The American system of government is predicated in large part on just two concepts: separation of powers and due process of law. The separation of powers requires that the execution of laws be done by the executive branch and more specifically by people who are politically responsible. For this reason, the Constitution requires that important executive decisions be made only by individuals who are nominated by the president and confirmed by the Senate, so the public knows whom to blame for the poor performance. The due process of law requires that justice be administered by neutral adjudicators whose job and salary don’t depend on political considerations—which is why most federal judges (and all Article III judges) enjoy life tenure.
Yet even individuals who are not judges but who exercise some judicial functions enjoy a certain level of job security. In 2014 Congress passed the America Invents Act and created the Patent Trial and Appeal Board (PTAB), an administrative‐law body housed within the Patent and Trademark Office (PTO) and vested with the extraordinary power to cancel patents.
Congress required the PTAB to be staffed by administrative patent judges (APJs) who are appointed to their position by the secretary of commerce and once appointed cannot be removed except “for cause.” Despite not having gone through the rigor of presidential vetting and Senate confirmation, APJs have the power to speak for the entire executive branch when they adjudicate patent disputes. What’s more, in so doing, they are invested with the power to essentially overrule the PTO director—who did go through the nomination and confirmation process.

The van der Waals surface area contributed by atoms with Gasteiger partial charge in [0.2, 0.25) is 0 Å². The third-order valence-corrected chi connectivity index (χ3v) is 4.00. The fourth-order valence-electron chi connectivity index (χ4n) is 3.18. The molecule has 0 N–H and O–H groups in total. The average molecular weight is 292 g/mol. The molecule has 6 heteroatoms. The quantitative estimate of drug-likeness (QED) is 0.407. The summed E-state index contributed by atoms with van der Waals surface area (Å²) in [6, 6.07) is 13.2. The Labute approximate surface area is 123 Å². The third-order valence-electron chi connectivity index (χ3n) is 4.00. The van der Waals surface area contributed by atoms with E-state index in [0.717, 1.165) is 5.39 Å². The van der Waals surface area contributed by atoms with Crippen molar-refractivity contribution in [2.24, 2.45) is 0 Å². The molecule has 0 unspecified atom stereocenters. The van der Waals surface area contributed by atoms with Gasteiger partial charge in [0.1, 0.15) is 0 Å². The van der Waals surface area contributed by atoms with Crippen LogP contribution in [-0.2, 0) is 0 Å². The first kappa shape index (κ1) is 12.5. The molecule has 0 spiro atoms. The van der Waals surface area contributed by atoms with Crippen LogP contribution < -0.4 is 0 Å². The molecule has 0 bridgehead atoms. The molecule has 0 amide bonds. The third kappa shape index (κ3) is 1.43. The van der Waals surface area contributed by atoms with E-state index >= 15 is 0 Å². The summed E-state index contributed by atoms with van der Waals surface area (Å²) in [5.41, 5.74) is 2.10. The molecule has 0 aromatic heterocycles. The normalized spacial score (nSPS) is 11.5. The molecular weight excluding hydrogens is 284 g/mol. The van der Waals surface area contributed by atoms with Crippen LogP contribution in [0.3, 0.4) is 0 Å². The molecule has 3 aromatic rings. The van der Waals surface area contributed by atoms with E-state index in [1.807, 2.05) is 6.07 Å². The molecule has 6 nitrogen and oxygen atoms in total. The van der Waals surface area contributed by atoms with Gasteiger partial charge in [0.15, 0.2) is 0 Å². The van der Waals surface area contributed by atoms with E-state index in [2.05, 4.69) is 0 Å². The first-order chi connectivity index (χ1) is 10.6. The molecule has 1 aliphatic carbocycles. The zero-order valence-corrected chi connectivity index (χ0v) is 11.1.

Thus we have a situation where important decisions are made not by politically responsible persons but by bureaucrats not subject to anyone’s direct control. The U.S. Court of Appeals for the Federal Circuit, which has exclusive jurisdiction over patent law, correctly recognized that the arrangement where APJs can speak on behalf the entire executive branch without going through Senate confirmation is constitutionally problematic. To “fix” the problem, the Federal Circuit excised the “for cause” protection currently enjoyed by the APJs, thus converting them into “inferior officers” who can be terminated at will by the PTO director ot secretary of commerce.
Instead of solving the constitutional problem, however, the Federal Circuit only compounded it. By making APJs terminable at will, the court is allowing APJs to make executive determinations without review by any “principal officer,” as the Constitution requires. Making matters worse, the Federal Circuit’s solution allows for political actors to exert—through the threat of termination—pressure on individuals who are charged with adjudicating patentees’ private property rights.
This dynamic raises the specter of adjudication being dependent on political connections rather than on the neutral application of law to facts. A PTAB staffed by APJs who are terminable at will is fundamentally incompatible with constitutional due process requirements.
The Supreme Court took up the case to review this arrangement, which Cato argues cannot stand. Our amicus brief seeks to uphold both the proper separation of powers in staffing the Patent Office and the due process rights of patent‐holders.